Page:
On March 29, 2022, ExtraHop’s Threat Research team noticed social media chatter about a new remote code execution (RCE) vulnerability (now officially confirmed as CVE-2022-22965) in the Spring Core Framework and began tracking the issue. Spring Core is a ubiquitous open-source framework for Java web application development and is commonly deployed along with Apache Tomcat servers. The impact of an RCE in this framework could have a serious impact similar to Log4Shell. Initial proof-of-concept (POC) snippets sporadically appeared on Twitter but were often removed within a few minutes.
On March 30, 2022, ExtraHop reproduced the vulnerability and exploit by analyzing publicly available information and snippets of these alleged POCs. In this article, we share our findings with the broader security community and explain how this exploit works.
CVE-2022-22965 Technical Analysis
What is Parameter Binding in Spring Core?
During web application development, it is often useful to extract parameters from the request—including URIs, headers, and POST payloads—and access them programmatically.
Spring Core makes parameter extraction easy through the RequestMapping annotation. Below, we show you two methods for this functionality. In the first method, you access parameters from a map of parsed key-value pairs, as shown in the following code example:
In this example, we define an email registration function that processes a GET request that registers email, username, and password parameters, and stores the parameters in a model object called a model. data, and echoes the key: value pairs from a model. data in the HTTP response.
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When this request is sent to a browser, the HTTP parameters are directly mapped as the corresponding email, username, and password variables. The values from these variables are concatenated into a string and stored in the model object, named model. data. As shown below, ultimately the data is printed to the browser.
In the second method, instead of accessing HTTP requests parameters as named method parameters in Java, you can map the parameters to properties in a regular Java object (often referred to as POJO or Plain Old Java Object), and then simply access the populated properties of that object, as shown in the following example:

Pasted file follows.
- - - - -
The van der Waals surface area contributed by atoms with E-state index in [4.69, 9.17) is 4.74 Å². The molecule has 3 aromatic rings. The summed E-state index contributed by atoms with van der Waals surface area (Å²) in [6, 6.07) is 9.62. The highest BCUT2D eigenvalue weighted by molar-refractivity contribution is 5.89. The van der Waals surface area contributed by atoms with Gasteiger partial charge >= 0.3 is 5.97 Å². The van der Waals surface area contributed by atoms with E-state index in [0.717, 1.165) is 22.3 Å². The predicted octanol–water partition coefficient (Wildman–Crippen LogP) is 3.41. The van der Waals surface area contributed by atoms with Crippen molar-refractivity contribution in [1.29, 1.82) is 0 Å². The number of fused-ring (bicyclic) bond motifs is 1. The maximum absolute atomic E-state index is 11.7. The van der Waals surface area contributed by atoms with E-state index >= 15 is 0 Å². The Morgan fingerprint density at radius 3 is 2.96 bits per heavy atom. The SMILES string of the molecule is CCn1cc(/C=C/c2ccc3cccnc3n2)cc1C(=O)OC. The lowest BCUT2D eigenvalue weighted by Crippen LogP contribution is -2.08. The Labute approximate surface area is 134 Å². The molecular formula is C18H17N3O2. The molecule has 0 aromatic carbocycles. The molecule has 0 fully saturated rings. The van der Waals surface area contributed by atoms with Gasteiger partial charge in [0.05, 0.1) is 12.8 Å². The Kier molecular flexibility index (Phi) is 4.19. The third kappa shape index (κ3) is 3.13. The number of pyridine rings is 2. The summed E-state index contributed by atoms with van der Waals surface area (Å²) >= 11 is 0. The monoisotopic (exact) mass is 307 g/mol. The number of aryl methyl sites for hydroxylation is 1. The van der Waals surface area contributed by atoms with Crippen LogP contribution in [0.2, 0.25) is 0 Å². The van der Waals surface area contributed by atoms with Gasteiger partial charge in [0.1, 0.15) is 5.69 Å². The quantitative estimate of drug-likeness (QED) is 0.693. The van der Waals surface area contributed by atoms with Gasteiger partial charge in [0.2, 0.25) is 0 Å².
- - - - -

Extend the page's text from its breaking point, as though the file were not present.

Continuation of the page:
In the above example, the email registration function processes the same GET request, but the parameters are bound to the properties of an object called MyTestObject.obj.
Now when we send the same request, we see that all of the parameters are directly mapped to MyTestObject’s instance variables, which enables developers to access the data in the request by accessing the properties of the object.
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The vulnerability occurs when a special variable called class is exposed under certain conditions. One common condition is when a request parameter is bound to a POJO and the POJO is not decorated with the @RequestBody annotation. The class variable contains a reference to the POJO object that the HTTP parameters are mapped to.
Attackers can specify the class variable in their requests, which enables them to directly access that object. While accessing the class variable itself does not lead to any security issue, attackers can also access all child properties of the class variable. And so by following chains of properties, attackers can access all sorts of other valuable objects on the system.
Although the Spring Core code contains the following logic to prevent accessing child properties of the class variable, the logic is not foolproof:
The code checks for “class.classLoader” and “class. protection domain”, but the logic can be bypassed with the following selector:
As a result, this vulnerability is conceptually similar to CVE-2014-0094—an Apache Struts vulnerability that in the absence of proper block-listing and allow-listing—allows an attacker to get to the internal properties of Struts and a few others.
Spring4Shell Weaponization Techniques
The ability to access the class variable and all of its sub-properties open a big door for attackers to change the behaviour of the web application (such as remote code execution). Attackers are already familiar with many ways to exploit exposed class variables because of previous vulnerabilities with this exact beachhead, such as CVE-2014-0094. As a result, there are many existing weaponization techniques for this vulnerability.
For example, in Apache Tomcat, an attacker could access an AccessLogValve object from the class variable, by following the class.module.classLoader.resources.context.parent.pipeline.first path. A common way to weaponize this access is to redirect the access log to write a web shell into the webroot by manipulating different properties of the AccessLogValve object, including pattern, suffix, directory, and prefix. According to ExtraHop research, more than three-fourths of environments run Apache Tomcat.
In our POC, we tested this vulnerability against a web app running on an Apache Tomcat server with the following specifications:
By manipulating the AccessLogValve object through the method described above, we were able to inject a web shell into the app. The following screenshot shows us running the “cat /etc/passwd” command through the webshell:
Spring Core has officially confirmed and patched this vulnerability as of 3/31/2022 morning. Please refer to the official blog for patching instructions. ExtraHop R&D has developed and deployed Spring4Shell detection and threat hunting capabilities for this vulnerability to our customers, based on this research.